In the 1960s however, Casaroli had given the Soviets cause for alarm by negotiating agreements with Hungary and Czechoslovakia, which allowed a greater degree of religious freedom in both countries. In 1965 he met the Soviet Union Foreign Minister, Andrei Gromyko. Paul VI encouraged further contacts between the Holy See and the governments of eastern Europe. In 1966 Yugoslavia and the Holy See signed the Belgrade Protocol, thereby exchanging non-diplomatic envoys. This had been instigated by President Tito who recognised both a fellow non-aligned body and the renewed universal outlook of the Church stemming from Vatican II. In 1971 President Tito made an official visit to the Pope who informed the Yugoslav President there should be no fear of encroachment or undue interference on her part in the field of the sovereign and legitimate competence of the states, since the Holy See’s desire to collaborate with the powers of this world was without ulterior temporal purposes. The Pope was keen to take every opportunity presented him to underline the permanent neutrality of the Holy See. Paradoxically, relations with Communist powers appeared to be improving at the very time they were deteriorating with some of the traditionally Catholic countries of Europe and Latin America.

IV.iv The Superpowers: Vietnam and the Helsinki Final Act

Throughout the Vietnam conflict Paul VI made numerous appeals for peace. He refused however to allow himself to become a pawn in a holy war between the Communist East and Capitalist West, and retained the neutrality of the Holy See throughout his entreaties. In 1966 Paul VI addressed a personally signed letter to Mao Tse-Tung, Chairman of the Chinese Community Party, requesting China’s intervention on behalf of the restoration of peace in Vietnam. Notwithstanding the on-going lack of recognition of the mainland Communist government, the Pope was prepared to go to any length in the hope that peace would be restored. In December 1967 President Johnson discussed the possibility of peace initiatives with the Pope at the Vatican. Paul VI did not, however, cower from condemning the American bombing of North Vietnam. In 1973 he met with the President of South Vietnam, the Vietcong and North Vietnamese representatives at the Paris Peace talks. The Pope pleaded throughout the conflict for relief for the suffering Vietnamese people and urged that peace talks should never cease.

The Final Act of the 1975 Council for Security and Co-Operation in Europe (CSCE), signed in Helsinki, allowed the Holy See the opportunity to be on a par with the two other world powers, namely the Soviet Union and America, and to advance its communion with the Communist states. The Holy See’s actions and proposals to establish freedom of thought, conscience, religion, and belief as human rights, constituted a crucial role in the Final Act. The Helsinki Final Act was primarily conceived to articulate in precise terms a definition of human rights, a right which the Church had first articulated in Pope John XXIII’s encyclical Mater et Magistra.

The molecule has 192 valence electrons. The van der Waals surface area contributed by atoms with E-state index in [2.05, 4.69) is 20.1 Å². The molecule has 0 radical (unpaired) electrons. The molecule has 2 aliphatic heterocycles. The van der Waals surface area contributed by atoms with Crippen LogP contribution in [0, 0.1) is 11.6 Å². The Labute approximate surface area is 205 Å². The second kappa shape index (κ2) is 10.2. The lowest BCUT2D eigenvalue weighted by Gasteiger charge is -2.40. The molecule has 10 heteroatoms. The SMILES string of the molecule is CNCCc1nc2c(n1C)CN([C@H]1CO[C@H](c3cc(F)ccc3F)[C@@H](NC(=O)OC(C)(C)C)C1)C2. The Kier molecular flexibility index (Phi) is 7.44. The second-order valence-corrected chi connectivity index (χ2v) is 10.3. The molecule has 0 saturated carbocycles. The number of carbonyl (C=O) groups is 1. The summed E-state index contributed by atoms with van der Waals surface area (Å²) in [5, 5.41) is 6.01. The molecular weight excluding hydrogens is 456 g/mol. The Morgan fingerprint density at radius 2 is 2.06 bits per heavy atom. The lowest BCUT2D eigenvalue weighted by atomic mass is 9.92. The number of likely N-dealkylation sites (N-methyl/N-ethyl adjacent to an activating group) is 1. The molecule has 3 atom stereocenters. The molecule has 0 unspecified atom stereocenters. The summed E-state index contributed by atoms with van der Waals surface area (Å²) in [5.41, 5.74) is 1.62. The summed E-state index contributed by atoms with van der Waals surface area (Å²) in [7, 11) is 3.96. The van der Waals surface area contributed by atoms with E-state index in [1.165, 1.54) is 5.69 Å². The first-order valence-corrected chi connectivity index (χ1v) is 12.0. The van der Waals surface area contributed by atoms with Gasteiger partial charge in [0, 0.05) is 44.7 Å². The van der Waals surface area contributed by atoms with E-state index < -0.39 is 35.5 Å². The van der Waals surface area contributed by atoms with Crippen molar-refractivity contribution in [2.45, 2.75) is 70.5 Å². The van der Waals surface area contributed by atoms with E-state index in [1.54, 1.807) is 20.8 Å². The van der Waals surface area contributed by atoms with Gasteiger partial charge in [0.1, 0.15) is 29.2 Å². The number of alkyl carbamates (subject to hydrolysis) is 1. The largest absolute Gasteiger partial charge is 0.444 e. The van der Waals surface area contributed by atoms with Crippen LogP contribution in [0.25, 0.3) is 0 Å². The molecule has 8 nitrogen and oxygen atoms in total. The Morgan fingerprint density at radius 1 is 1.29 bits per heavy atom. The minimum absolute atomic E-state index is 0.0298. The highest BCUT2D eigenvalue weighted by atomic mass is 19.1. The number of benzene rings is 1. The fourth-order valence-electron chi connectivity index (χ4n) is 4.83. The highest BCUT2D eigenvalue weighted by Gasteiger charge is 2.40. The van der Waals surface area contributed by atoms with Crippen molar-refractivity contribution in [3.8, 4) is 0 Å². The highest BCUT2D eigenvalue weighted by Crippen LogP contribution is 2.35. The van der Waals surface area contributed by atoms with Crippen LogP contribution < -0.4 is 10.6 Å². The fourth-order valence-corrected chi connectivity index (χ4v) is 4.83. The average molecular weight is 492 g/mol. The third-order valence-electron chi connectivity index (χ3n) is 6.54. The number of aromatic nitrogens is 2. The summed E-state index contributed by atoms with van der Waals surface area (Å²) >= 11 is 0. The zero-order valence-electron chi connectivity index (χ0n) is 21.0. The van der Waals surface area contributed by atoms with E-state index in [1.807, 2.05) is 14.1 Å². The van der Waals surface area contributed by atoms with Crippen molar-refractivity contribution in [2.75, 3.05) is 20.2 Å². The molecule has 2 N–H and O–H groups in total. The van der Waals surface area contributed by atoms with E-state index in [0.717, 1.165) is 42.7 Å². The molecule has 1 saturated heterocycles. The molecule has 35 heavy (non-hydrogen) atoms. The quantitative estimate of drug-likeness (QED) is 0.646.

IV.v The Third World

Populorum Progressio, an encyclical promulgated by Paul VI on 26 March 1967 quickly became a celebrated appeal for social justice throughout the world, yet it had particular resonance to those in the Third World. The Church sounded rather like the conscience of the developed world in its relationship with the undeveloped one. The Pope used the encyclical to denounce the inequitable distribution of wealth and power. He advocated that the superfluous wealth of the rich must be used to alleviate the misery of the poor and impoverished. To many it seemed that development had become the vogue term for peace. Paul VI stressed the legitimate right of the poorer nations to the richer nations’ aid. Focusing on the obstacles of neo-colonialism he understood the significance of an equitable distribution of the planet’s resources. He attacked the arms race as a scandalous waste of resources. The encyclical was a testament to the Holy See’s desire to shape the world in the pursuit of the Kingdom of God. It was viewed as an unambiguous denunciation of the North and a sweeping defence of the South, which gave a basis to his subsequent messages to several United Nations conferences in the 1970s, and in his World Day of Peace messages published each New Year’s Day. Paul VI’s critique of the superpowers’ behaviour was consistent throughout his pontificate. The Third World was happy in the knowledge that it had a steadfast ally in the Holy See. An Apologia for Holy See Diplomacy

In his New Year address to the ministers of the diplomatic corps accredited to the Holy See, Paul VI chose to raise the question, "For the Church, whose essential role is a religious one, is recourse to diplomacy truly justified?" He answered in the affirmative.

In fact, the diplomatic activity of the Holy See responds, in a very appropriate manner, to the present developments of international life and to the present needs of the mission which the Church must fulfil in the contemporary world. The Roman Pontiffs are interested in civil society to foster respect for the basic principles of civil and international life, justice towards all, mutual accord and collaboration among peoples. The Holy See is actuated not by calculated and hidden selfish considerations for personnel advantage and power, but for the service of justice, peace and the international community.